The performance channel is a complex network of many different online strands bound by a common commercial metric – cost per acquisition. A wide range of promotional types typically make up an affiliate marketing programme operating under the CPA model and this presents a number of challenges to an affiliate network. This requires careful monitoring of publisher signups and potential investigation into publisher activity which is why the role of the compliance function within a network is becoming increasingly important.
A network’s compliance function involves more than just removing publishers engaging in unethical or non-compliant activity. It also enables new technologies to work within the channel by ensuring that current publishers are treated fairly – for example, ensuring that existing affiliate cookies are not overwritten by publishers that engage in retargeting. It is also important for the compliance function to ensure wider regulatory initiatives are dealt with effectively.
One of the main roles of the compliance team is the prevention of unethical activity. It is essential to prevent advertisers paying out commission that is not due to an affiliate as sales have resulted from unscrupulous activity. It is also important to monitor publishers are working within the terms and conditions set out by each advertiser. For example, if brand bidding is not allowed on a programme, this needs to be tracked. Those publishers who are engaging in this activity will not only be breaking the advertiser’s terms and conditions, they will also be pushing up the advertiser’s PPC costs while lowering the ad rankings due to unauthorised brand bidders.
Publisher Signups to the Network
The first stage of compliance occurs with the initial signup to the network. If the compliance function is able to detect potential fraudulent activity from the off, it reduces the chances of publishers attempting to defraud advertisers with unethical activity. We have invested significantly in this area and have a number of checks and flags in place to identify any potential issues at the earliest stage.
This is no simple task. With 30-50 publishers on average signing up to the network each day, there is a significant amount of checking that goes into approving a publisher onto the network. By cross referencing a number of parameters each publisher attempting to sign up to the network is checked extensively to ensure they are suitable to promote advertisers on the network.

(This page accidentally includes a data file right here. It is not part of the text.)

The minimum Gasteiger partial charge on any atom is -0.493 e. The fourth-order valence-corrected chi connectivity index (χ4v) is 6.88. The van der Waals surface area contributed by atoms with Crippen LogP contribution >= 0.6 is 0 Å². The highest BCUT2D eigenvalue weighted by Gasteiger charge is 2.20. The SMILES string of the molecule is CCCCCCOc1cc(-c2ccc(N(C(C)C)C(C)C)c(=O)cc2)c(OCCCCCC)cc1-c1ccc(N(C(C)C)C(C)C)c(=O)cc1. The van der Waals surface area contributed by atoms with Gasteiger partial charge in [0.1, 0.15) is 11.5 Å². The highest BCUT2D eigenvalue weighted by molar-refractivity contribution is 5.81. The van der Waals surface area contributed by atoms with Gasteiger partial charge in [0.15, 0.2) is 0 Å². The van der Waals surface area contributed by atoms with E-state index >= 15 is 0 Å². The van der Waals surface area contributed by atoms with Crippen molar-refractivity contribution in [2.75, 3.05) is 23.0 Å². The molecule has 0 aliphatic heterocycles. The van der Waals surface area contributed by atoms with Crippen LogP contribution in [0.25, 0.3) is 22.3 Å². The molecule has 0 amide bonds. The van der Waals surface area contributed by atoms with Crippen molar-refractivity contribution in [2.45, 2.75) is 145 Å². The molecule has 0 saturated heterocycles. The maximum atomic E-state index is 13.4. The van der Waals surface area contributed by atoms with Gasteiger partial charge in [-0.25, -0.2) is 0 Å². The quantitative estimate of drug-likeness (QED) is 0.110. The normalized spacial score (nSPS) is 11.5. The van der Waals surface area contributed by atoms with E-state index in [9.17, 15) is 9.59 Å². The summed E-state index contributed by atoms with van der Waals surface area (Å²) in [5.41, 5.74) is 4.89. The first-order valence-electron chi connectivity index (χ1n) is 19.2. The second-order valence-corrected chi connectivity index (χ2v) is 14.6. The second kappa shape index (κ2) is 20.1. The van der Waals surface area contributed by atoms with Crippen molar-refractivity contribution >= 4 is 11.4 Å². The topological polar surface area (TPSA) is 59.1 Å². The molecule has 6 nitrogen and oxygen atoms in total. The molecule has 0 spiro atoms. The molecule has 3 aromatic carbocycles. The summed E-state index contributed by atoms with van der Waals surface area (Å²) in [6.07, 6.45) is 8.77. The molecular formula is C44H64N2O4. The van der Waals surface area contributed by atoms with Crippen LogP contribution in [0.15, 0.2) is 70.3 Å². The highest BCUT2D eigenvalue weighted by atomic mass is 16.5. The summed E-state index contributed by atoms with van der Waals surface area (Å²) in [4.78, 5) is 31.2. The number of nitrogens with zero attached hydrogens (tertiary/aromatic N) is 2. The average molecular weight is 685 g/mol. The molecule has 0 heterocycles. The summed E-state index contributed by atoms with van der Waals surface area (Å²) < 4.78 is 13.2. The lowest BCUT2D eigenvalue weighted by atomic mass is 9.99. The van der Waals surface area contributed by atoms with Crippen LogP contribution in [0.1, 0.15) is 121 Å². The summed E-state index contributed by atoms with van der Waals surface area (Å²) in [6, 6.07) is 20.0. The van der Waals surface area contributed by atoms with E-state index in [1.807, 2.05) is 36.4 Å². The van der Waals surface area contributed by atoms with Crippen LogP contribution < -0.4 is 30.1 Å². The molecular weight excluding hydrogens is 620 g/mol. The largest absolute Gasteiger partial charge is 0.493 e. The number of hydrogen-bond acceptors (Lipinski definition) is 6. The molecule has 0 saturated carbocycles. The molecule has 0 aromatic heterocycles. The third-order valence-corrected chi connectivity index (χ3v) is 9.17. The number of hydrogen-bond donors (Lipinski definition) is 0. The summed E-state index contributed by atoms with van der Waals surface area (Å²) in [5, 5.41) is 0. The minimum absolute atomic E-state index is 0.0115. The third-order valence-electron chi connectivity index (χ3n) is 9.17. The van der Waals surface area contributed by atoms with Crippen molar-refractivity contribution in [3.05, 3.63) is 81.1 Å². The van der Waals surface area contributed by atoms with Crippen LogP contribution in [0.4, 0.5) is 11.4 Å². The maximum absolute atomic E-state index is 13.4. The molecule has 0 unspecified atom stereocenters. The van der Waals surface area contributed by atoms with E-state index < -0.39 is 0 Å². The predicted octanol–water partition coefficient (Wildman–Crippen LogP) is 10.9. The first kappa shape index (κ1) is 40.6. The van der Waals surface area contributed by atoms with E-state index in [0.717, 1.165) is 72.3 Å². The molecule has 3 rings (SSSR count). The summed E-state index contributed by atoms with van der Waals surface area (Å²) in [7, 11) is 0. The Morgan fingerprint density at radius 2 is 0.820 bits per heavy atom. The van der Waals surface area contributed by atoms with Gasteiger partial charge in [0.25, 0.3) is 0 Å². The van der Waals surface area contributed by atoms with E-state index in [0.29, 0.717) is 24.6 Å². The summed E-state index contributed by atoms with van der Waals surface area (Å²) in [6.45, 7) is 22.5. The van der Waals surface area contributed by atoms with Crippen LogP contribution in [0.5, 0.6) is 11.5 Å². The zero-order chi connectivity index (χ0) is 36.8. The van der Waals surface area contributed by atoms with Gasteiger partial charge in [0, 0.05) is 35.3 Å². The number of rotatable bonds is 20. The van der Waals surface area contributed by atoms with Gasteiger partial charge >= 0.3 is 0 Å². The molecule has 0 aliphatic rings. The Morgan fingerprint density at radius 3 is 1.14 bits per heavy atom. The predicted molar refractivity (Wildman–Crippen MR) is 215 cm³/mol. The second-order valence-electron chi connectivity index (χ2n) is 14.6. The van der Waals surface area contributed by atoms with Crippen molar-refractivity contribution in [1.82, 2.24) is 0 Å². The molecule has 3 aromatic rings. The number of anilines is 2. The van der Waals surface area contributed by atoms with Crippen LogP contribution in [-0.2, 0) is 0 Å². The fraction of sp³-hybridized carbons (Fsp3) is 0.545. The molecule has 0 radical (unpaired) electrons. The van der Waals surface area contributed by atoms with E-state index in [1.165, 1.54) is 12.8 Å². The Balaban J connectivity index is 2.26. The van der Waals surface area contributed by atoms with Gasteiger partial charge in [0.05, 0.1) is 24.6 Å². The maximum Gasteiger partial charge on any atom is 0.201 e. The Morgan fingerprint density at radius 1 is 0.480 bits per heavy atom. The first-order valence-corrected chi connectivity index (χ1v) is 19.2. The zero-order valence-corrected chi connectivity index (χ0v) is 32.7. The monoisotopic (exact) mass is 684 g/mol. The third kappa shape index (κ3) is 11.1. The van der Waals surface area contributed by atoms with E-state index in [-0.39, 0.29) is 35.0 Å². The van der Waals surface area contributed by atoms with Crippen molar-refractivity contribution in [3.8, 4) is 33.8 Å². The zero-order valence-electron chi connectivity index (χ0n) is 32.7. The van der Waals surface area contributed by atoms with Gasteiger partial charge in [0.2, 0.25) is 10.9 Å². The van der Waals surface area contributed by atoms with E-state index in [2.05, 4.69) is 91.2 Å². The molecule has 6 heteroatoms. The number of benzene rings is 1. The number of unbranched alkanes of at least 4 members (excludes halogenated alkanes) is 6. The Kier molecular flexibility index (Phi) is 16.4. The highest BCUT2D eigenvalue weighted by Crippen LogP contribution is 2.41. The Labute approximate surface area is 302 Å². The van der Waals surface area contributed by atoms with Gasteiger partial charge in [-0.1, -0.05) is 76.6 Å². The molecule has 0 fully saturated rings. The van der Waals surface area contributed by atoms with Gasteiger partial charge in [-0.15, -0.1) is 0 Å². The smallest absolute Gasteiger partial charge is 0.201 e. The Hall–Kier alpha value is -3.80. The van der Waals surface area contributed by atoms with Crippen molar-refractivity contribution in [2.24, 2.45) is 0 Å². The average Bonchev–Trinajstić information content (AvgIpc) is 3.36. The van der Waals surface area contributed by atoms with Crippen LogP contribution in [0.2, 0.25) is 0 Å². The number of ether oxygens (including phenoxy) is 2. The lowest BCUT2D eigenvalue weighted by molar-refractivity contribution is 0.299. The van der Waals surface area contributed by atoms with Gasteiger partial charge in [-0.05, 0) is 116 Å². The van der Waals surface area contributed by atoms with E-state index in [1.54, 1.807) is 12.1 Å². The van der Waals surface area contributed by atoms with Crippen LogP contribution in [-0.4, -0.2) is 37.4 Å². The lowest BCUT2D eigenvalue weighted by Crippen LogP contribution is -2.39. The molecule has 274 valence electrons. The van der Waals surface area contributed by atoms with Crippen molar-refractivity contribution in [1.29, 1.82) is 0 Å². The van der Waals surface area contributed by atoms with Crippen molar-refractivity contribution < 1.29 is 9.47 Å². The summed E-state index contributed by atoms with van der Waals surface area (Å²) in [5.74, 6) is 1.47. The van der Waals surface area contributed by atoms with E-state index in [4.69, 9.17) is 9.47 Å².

Individual Programme Signups
While applications to the network are closely vetted by the compliance team, there is still a chance that some unethical publishers can pass through this rigorous process. The second stage is for the account handler/advertiser to look into publisher signups for individual programmes. This allows for a second phase of defense and for publishers to be closely scrutinised to ensure they fit in with the advertiser’s terms and conditions and any brand guidelines that may be in place.
Ongoing Publisher Monitoring
Finally the continued monitoring of publisher activity provides further protection against any publishers attempting to defraud advertisers. This third stage of compliance is the area that remains contentious, open to interpretation, difficult to evaluate and monitor as well as demanding of additional resource.
This process essentially involves ongoing checks of existing publisher activity on the network to ensure it is compliant with both individual programme terms and conditions as well as the networks general network publisher agreement, as well as general upholding of wider industry standards.
The types of activity typically being monitored include:
Duplicating: Clones of legitimate sites
Spamming: Sending mass emails/lack of opt-in permission
Domain Squatting: Creating misspelt sites
Diverting: Deceptive links, cookie stuffing
Faking: Inflating a programme’s clicks
Stealing: Using stolen credit cards
Brand Bidding: Bidding on merchant terms
Rule Breaking: Contravening network T&Cs and the IAB AMC’s codes of conduct
Indicators of Unethical Activity
For general unethical or suspicious activity across affiliate programmes there are a number of indicators that can be helpful when trying to detect this. Metrics that should typically be monitored include high conversion rates, poor quality sites driving high sales volumes, traffic redirects being in place and large volumes of sales occurring at abnormal hours. Account managers and advertisers are encouraged to monitor this before deciding that additional investigation is required.
With the results from the latest version of the Online Performance Marketing study from the IAB in conjunction with PWC indicating the affiliate channel generates an estimated £14bn revenue for advertisers, compliance is becoming an increasingly important function within the channel. Affiliate Window remains at the forefront of compliance across the affiliate channel.
This week saw us launch our first ever white paper on compliance. This looks at the subject in great depth detailing the processes we have in place from reviewing publisher applications to removing fraudulent publishers from the network. You can find a copy of this white paper here.
Please also visit our compliance blog for more information on the role of our compliance function and regular updates from the team.